Sunday 24 April 2016

Wang Jia Sha (王家沙) Shanghai Cuisine ~ Cityplaza, Taikoo Shing HK

Wang Jia Sha
No.101, 1/F, Cityplaza II, 
18 Taikoo Shing Road, Tai Koo
Monday to Sunday: 11 am to 3 pm, 5:30 pm to 11 pm

Wang Jia Sha is another food outlet in Cityplaza that we visited twice because food was good. Their specialty is tan tan noodles and Shanghai cuisine but they also serve dim sum. Essentially a lunch place, they only open 11am onwards with a break in between before dinner.

Our first meal here was dinner followed by brunch on another day.

Here's what we liked:

Marinated Pork in Zheng Jiang Style ($60)

Served as an appetizer, the Zheng Jiang marinated pork looked really fascinating with marbled meat sandwiched between pieces of fat. The meat was pretty tasty like a compacted cube of cured ham though it wasn't for me because of all the fat.

Braised Spare Ribs 'Tan Tan' Noodles in Spicy Sesame Sauce ($58)

The tan tan noodles were great - springy thin noodles in a thick, tasty broth with flavors of earthy peanut and sesame. More like a sauce consistency than a broth, there was minced pork hidden in every happy slurp. 

Even though the spicy version was actually mild, it was still an enjoyable dish. It was so good that we couldn't resist from ordering a bowl with pork chop during our second visit. I could really eat this every day.

Fried Mandarin Fish in Spicy Tomato Sauce ($188)

Looking a lot like sweet and sour fish, it tasted every bit like the Malaysian equivalent plus a generous sprinkling of fragrant pine nuts. We gladly picked clean the perfectly deep-fried fish and lapped up all the sauce which was great with white rice.

Long Jing Fried Chicken 

Beneath the crispy chicken skin was smooth chicken meat with a really mild tea flavor. Pick up the deep fried leaves to eat with the chicken then you'll get tasty chicken with the fragrance of Long Jing tea.

Stir-fried Kai Lan with Garlic

The stir-fried thick kai lan stems may have been difficult to pick up with chopsticks but it was fresh, crunchy and the best vegetable dish I had in Hong Kong.

Pan-fried Minced Pork Soft Bun ($36)

Crispy and chewy at the bottom and fluffy on the top, we were really impressed at the texture of these Shanghainese buns.

On the inside, the minced meat was quite tasty without additional sauce but I liked it with a hint of chilli bean paste.

Shanghai Wontons in Chilli Sauce ($42)

The meat dumplings in chili oil turned out quite good as the chilli had a slight kick, much to the delight of these chilli-loving Malaysians. The skin was translucent and thin so it was like having a dumpling version of the soft buns.

Here's what we didn't like:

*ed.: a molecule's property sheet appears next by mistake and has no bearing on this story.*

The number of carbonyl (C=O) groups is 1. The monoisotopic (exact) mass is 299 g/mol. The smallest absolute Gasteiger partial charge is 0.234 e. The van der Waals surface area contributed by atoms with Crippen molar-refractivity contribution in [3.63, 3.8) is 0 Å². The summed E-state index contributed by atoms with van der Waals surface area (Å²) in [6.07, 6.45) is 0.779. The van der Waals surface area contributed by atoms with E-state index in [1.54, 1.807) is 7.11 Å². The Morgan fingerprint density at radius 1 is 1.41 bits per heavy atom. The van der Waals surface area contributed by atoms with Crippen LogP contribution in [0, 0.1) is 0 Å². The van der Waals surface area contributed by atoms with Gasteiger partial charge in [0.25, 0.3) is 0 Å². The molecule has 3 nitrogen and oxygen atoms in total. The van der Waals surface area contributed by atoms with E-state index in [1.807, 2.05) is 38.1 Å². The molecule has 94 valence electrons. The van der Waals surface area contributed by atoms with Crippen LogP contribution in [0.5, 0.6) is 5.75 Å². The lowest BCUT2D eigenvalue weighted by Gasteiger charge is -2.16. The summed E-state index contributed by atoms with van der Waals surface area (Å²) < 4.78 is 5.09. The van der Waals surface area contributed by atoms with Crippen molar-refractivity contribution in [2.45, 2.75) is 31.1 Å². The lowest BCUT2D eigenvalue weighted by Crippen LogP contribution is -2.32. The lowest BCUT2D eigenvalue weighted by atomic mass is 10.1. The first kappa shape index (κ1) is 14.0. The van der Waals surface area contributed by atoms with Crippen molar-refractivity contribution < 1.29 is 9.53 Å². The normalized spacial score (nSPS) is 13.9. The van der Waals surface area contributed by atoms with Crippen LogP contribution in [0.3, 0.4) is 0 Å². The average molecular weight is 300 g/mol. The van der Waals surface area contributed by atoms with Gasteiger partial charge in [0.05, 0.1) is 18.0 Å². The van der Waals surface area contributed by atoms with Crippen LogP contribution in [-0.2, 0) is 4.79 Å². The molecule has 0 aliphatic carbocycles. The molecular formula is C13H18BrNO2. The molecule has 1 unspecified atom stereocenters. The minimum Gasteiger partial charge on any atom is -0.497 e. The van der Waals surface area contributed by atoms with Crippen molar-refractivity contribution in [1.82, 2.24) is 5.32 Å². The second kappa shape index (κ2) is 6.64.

Mung Bean Noodles with Assorted Shredded Meat Topped with Ground Sesame Sauce ($52)

The mung bean noodles were a little lost on the Malaysians at first because it was very much like kuey teow but it was thicker, had a foreign chew and served cold. On top of that, the sauce was rather bland and there wasn't enough to go around. We enjoyed this dish in another restaurant so it was concluded that Wang Jia Sha's was just not that great.

Sesame Balls with Custard

We thought that jin tui with a custard filling would be interesting but it turned out that it's better paired with tastier fillings such as peanut grounds or lotus seed paste. Custard is just too bland for the already bland jin tui and the thick outer 'shell' made it too floury.

Siu Mai with Glutinous Rice ($36)

We got rather conned by these siu mai with glutinous rice. They were really no big deal.

The only part that resembled a siu mai was the dumpling skin and it was filled with plain glutinous rice with soy sauce. No additional meat or vegetables.

Shanghai Dumpling with Minced Pork Filling ($36)

You'd think that a Shanghainese restaurant would be good at making Shanghainese siu long bao. We thought so too. The dumplings had skin that was too thick and more minced pork than soup. This could have been much better.

Pan-fried Crab Meat Soft Buns ($58)

The crab meat soft buns were ordered for some variety.

The filling did have some crab meat but it tasted mostly like the minced pork variety but costs so much more!

There were hits and misses with Wang Jia Sha but overall, the food served is decent. It's not a dim sum restaurant although dim sum is mentioned in the restaurant description. Stick to the Shanghainese dishes like the locals do and you'll have an enjoyable meal.

Other reviews are available OpenRicehere and here.